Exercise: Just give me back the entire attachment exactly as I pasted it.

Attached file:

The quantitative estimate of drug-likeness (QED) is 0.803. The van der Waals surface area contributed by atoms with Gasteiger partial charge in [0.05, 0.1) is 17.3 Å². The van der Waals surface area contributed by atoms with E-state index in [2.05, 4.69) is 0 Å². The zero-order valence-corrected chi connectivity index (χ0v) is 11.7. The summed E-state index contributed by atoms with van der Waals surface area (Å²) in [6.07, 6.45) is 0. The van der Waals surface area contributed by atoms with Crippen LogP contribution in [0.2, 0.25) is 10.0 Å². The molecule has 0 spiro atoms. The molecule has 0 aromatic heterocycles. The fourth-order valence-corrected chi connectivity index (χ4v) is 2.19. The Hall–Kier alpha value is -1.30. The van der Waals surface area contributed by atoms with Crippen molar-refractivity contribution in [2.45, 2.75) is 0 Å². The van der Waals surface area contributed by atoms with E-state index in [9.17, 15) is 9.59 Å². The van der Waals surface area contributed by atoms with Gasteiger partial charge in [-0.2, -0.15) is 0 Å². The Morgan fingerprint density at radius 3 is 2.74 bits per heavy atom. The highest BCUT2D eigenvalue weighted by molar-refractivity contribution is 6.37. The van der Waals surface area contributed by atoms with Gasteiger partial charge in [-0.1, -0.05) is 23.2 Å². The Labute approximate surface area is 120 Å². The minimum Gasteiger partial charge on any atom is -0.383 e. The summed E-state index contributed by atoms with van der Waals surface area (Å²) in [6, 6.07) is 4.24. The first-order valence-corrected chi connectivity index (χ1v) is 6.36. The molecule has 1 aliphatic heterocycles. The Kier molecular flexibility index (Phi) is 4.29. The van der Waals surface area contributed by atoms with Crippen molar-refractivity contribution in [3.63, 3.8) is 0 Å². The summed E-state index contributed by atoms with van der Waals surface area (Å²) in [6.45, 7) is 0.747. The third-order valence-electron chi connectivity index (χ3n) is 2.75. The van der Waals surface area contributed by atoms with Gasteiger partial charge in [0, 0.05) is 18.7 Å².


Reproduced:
The quantitative estimate of drug-likeness (QED) is 0.803. The van der Waals surface area contributed by atoms with Gasteiger partial charge in [0.05, 0.1) is 17.3 Å². The van der Waals surface area contributed by atoms with E-state index in [2.05, 4.69) is 0 Å². The zero-order valence-corrected chi connectivity index (χ0v) is 11.7. The summed E-state index contributed by atoms with van der Waals surface area (Å²) in [6.07, 6.45) is 0. The van der Waals surface area contributed by atoms with Crippen LogP contribution in [0.2, 0.25) is 10.0 Å². The molecule has 0 spiro atoms. The molecule has 0 aromatic heterocycles. The fourth-order valence-corrected chi connectivity index (χ4v) is 2.19. The Hall–Kier alpha value is -1.30. The van der Waals surface area contributed by atoms with Crippen molar-refractivity contribution in [2.45, 2.75) is 0 Å². The van der Waals surface area contributed by atoms with E-state index in [9.17, 15) is 9.59 Å². The van der Waals surface area contributed by atoms with Gasteiger partial charge in [-0.2, -0.15) is 0 Å². The Morgan fingerprint density at radius 3 is 2.74 bits per heavy atom. The highest BCUT2D eigenvalue weighted by molar-refractivity contribution is 6.37. The van der Waals surface area contributed by atoms with Gasteiger partial charge in [-0.1, -0.05) is 23.2 Å². The Labute approximate surface area is 120 Å². The minimum Gasteiger partial charge on any atom is -0.383 e. The summed E-state index contributed by atoms with van der Waals surface area (Å²) in [6, 6.07) is 4.24. The first-order valence-corrected chi connectivity index (χ1v) is 6.36. The molecule has 1 aliphatic heterocycles. The Kier molecular flexibility index (Phi) is 4.29. The van der Waals surface area contributed by atoms with Crippen molar-refractivity contribution in [3.63, 3.8) is 0 Å². The summed E-state index contributed by atoms with van der Waals surface area (Å²) in [6.45, 7) is 0.747. The third-order valence-electron chi connectivity index (χ3n) is 2.75. The van der Waals surface area contributed by atoms with Gasteiger partial charge in [0, 0.05) is 18.7 Å².